Australia’s industrial relations watchdog has ordered BP to reinstate and compensate a worker sacked for posting on Facebook a parody video of the second world war film Downfall, which the company alleged compared the UK oil company’s senior management to Nazis. 

The Fair Work Commission’s ruling on Friday is the latest in a series of employment law cases involving social media use in Australia, which have alarmed trade unions and raised tricky questions for companies’ interpretations on whether online behaviour is offensive. 

The commission’s decision overturns a lower tribunal’s rejection of the unnamed technician’s unfair dismissals claim, which concluded BP was justified in sacking them for posting a satirical video titled “Hitler parody EA Negotiations” on a private Facebook group. 

The video referred to industrial relations negotiations between the Australian Workers’ Union and BP’s negotiating team, which was led by Brett Swayn, manager of its Kwinana refinery in Western Australia until early 2018. 

BP alleged the video depicted company representatives as Nazis, in breach of its code of conduct. It sacked the technician, who had worked at the company for seven years.

The worker argued during his unfair dismissal case that the video was not intended to offend and was an attempt at humour to boost staff morale. 

The commission ruled the tribunal’s rejection of the worker’s unfair dismissal case was “unreasonable” and “unjust” because the video did not liken BP management to Adolf Hitler or Nazis by suggesting their conduct or behaviour could be “comparable in their inhumanity or criminality”.

The commission said the clip of Downfall, the Oliver Hirschbiegel film released in 2004, has been used thousands of times in a satirical manner for more than a decade.

“Anyone with knowledge of the meme could not seriously consider that the use of the clip was to make some point involving Hitler and Nazis,” ruled the commission. 

The ruling stated that any reasonable viewer of the clip would understand that it was satirising BP’s conduct during negotiations on a new pay deal with trade unions at the refinery. BP’s negotiating team, the commission added, could not be genuinely surprised that employees would be strongly critical of the company’s conduct during the course of bargaining.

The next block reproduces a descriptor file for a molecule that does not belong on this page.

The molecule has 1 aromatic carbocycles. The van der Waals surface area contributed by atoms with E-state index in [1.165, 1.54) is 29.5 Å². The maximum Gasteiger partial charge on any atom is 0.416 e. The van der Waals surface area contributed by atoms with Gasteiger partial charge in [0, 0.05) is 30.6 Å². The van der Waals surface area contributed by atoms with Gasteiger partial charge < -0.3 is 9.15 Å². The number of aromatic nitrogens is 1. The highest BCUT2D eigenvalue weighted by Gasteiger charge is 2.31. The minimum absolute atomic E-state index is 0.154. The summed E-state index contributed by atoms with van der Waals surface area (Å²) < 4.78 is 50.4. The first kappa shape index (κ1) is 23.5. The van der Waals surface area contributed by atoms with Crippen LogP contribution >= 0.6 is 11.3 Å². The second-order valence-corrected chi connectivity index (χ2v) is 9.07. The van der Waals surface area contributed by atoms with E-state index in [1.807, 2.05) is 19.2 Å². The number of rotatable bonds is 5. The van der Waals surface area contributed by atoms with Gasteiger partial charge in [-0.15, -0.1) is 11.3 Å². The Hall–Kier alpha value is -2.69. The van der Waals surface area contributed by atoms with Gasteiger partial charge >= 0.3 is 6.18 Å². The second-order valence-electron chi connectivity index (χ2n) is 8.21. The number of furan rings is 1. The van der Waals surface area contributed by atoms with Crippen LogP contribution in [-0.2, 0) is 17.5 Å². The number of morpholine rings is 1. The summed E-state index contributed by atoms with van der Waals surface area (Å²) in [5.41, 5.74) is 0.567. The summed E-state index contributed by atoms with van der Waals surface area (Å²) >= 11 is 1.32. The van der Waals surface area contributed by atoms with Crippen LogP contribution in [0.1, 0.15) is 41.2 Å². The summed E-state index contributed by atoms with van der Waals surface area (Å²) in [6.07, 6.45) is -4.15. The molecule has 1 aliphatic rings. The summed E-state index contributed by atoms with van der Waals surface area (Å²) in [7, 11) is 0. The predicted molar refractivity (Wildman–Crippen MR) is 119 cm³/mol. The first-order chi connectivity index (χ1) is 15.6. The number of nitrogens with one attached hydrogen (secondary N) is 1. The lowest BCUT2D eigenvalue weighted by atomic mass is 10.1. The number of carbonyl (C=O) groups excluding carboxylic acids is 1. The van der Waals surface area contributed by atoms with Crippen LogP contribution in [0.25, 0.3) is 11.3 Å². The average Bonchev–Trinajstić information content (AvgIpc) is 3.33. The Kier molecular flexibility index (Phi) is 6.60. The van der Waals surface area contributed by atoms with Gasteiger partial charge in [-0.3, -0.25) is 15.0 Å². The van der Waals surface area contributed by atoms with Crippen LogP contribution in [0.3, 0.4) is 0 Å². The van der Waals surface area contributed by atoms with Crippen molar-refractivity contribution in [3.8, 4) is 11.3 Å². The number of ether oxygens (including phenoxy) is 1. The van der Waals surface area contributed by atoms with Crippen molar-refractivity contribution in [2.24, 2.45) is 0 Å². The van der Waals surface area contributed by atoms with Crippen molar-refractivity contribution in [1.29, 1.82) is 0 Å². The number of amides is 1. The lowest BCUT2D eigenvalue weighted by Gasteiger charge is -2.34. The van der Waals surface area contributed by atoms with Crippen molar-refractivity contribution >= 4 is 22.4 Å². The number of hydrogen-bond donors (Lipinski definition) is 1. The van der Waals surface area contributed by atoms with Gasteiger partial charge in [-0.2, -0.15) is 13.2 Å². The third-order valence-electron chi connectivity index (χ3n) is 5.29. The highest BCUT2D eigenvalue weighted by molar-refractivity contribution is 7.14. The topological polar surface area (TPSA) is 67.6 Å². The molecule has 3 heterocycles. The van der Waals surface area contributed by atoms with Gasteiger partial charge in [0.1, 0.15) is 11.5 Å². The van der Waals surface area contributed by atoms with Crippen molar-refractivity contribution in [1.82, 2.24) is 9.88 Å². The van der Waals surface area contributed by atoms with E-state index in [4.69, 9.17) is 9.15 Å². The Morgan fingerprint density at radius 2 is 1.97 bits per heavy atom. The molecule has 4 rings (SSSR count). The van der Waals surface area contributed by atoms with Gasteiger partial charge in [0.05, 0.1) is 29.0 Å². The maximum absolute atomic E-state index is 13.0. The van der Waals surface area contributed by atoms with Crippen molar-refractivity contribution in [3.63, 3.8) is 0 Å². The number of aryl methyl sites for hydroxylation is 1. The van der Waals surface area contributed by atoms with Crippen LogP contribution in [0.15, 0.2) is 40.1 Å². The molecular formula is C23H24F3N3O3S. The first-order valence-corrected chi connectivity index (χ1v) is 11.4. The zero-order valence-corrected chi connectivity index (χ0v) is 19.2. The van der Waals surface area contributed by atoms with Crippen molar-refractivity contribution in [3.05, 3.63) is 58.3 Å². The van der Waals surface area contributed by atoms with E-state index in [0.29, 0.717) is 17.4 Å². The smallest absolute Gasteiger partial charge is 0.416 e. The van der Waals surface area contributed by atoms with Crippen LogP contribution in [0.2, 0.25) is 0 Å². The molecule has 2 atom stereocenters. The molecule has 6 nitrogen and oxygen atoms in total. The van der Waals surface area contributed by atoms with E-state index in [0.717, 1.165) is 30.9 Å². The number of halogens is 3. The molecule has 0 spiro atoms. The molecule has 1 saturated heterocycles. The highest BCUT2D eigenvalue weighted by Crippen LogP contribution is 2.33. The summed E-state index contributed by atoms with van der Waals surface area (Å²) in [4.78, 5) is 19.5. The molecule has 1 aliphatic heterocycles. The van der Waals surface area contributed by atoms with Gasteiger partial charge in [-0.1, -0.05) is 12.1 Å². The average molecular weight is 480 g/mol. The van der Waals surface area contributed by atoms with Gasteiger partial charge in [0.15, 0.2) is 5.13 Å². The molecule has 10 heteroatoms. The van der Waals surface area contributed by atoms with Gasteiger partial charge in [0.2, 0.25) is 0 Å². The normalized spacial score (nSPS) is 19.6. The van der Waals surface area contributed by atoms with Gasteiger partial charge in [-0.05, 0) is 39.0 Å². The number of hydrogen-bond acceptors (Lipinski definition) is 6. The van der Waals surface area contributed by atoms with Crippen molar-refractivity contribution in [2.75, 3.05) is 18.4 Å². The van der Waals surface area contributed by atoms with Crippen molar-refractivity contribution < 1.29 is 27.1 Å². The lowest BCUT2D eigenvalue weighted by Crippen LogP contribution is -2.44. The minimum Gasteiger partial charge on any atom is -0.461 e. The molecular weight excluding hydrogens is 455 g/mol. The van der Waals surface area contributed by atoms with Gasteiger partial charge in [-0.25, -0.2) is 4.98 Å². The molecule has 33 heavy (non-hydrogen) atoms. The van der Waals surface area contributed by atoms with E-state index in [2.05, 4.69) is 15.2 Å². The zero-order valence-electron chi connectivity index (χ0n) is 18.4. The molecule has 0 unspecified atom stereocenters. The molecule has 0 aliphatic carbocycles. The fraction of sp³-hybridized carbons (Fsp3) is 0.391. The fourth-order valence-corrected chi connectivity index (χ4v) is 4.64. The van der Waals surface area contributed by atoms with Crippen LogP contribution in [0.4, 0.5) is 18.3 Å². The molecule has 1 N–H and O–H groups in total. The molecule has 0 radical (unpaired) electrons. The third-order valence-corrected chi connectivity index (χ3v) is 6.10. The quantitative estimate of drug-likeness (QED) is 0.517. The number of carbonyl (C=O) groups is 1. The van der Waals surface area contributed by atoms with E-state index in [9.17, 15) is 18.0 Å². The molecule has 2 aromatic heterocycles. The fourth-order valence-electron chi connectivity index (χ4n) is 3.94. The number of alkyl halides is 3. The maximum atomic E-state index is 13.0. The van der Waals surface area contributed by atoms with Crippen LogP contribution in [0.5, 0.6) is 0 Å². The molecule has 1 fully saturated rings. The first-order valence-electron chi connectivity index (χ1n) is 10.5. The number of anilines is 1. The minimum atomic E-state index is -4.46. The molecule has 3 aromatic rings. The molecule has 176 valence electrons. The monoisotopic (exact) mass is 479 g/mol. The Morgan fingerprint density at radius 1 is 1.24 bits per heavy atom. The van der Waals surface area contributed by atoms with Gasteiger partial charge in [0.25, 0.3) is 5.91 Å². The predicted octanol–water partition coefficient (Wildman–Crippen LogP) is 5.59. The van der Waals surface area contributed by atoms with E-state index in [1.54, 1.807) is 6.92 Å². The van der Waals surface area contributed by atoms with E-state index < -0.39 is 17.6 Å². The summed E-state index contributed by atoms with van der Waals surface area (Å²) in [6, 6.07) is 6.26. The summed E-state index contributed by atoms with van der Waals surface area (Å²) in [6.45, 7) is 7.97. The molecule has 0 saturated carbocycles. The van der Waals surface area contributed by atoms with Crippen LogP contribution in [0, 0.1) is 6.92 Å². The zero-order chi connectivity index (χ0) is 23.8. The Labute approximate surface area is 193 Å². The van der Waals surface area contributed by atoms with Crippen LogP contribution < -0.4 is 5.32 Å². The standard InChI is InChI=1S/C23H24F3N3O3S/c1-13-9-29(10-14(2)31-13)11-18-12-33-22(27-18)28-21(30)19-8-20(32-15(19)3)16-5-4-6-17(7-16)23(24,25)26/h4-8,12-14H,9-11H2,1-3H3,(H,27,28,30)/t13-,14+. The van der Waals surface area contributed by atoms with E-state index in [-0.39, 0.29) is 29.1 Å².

The commission ordered BP to reinstate the worker within 14 days and pay compensation, noting that the claimant’s household family income fell 75 per cent when he was sacked. 

Alex Hutchens, partner at McCullough Robertson, a Brisbane-based law firm, said the case highlighted the complexity involved in balancing freedom of expression for employees, use of employer-provided IT equipment and reputational and workplace control for employers where personal and professional use of electronic devices is blurred. 

“This is particularly the case where private digital communications can easily be distributed beyond their originally intended audience,” he said. “Each case is fact-dependent and the broader employment relationship and performance are relevant to considerations of whether misuse of social media is in itself sufficient to warrant dismissal.” 

“We are reviewing the decision,” said a BP spokesperson of the Fair Work Commission’s ruling on Friday.

This year, Israel Folau negotiated a reported multimillion dollar legal settlement from Rugby Australia after it terminated his contract over homophobic comments posted online. 



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